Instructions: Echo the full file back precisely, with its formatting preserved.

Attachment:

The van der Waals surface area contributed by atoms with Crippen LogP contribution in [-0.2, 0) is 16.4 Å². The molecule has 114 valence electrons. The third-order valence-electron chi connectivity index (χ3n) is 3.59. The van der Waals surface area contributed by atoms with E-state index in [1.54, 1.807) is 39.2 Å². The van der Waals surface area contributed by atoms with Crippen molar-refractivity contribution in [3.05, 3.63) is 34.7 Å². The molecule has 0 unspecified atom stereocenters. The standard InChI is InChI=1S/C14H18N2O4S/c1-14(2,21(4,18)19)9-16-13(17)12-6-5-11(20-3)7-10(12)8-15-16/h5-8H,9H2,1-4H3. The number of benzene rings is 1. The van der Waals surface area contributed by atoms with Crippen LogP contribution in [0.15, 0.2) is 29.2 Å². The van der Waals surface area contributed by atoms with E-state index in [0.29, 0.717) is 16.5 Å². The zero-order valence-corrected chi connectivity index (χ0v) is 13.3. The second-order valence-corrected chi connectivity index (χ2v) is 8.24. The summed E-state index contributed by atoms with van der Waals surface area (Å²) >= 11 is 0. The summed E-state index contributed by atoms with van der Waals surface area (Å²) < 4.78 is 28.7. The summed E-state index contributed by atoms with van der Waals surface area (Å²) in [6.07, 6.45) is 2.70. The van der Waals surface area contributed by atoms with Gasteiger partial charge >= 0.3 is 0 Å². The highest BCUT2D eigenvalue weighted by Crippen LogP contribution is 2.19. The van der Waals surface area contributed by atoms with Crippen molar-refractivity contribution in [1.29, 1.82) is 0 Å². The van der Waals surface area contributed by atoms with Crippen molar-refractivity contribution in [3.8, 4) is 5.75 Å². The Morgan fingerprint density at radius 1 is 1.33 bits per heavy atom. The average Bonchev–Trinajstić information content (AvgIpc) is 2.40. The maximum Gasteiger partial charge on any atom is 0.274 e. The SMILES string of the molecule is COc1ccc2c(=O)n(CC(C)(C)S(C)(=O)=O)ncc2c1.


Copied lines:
The van der Waals surface area contributed by atoms with Crippen LogP contribution in [-0.2, 0) is 16.4 Å². The molecule has 114 valence electrons. The third-order valence-electron chi connectivity index (χ3n) is 3.59. The van der Waals surface area contributed by atoms with E-state index in [1.54, 1.807) is 39.2 Å². The van der Waals surface area contributed by atoms with Crippen molar-refractivity contribution in [3.05, 3.63) is 34.7 Å². The molecule has 0 unspecified atom stereocenters. The standard InChI is InChI=1S/C14H18N2O4S/c1-14(2,21(4,18)19)9-16-13(17)12-6-5-11(20-3)7-10(12)8-15-16/h5-8H,9H2,1-4H3. The number of benzene rings is 1. The van der Waals surface area contributed by atoms with Crippen LogP contribution in [0.15, 0.2) is 29.2 Å². The van der Waals surface area contributed by atoms with E-state index in [0.29, 0.717) is 16.5 Å². The zero-order valence-corrected chi connectivity index (χ0v) is 13.3. The second-order valence-corrected chi connectivity index (χ2v) is 8.24. The summed E-state index contributed by atoms with van der Waals surface area (Å²) >= 11 is 0. The summed E-state index contributed by atoms with van der Waals surface area (Å²) < 4.78 is 28.7. The summed E-state index contributed by atoms with van der Waals surface area (Å²) in [6.07, 6.45) is 2.70. The van der Waals surface area contributed by atoms with Gasteiger partial charge >= 0.3 is 0 Å². The highest BCUT2D eigenvalue weighted by Crippen LogP contribution is 2.19. The van der Waals surface area contributed by atoms with Crippen molar-refractivity contribution in [1.29, 1.82) is 0 Å². The van der Waals surface area contributed by atoms with Crippen molar-refractivity contribution in [3.8, 4) is 5.75 Å². The Morgan fingerprint density at radius 1 is 1.33 bits per heavy atom. The average Bonchev–Trinajstić information content (AvgIpc) is 2.40. The maximum Gasteiger partial charge on any atom is 0.274 e. The SMILES string of the molecule is COc1ccc2c(=O)n(CC(C)(C)S(C)(=O)=O)ncc2c1.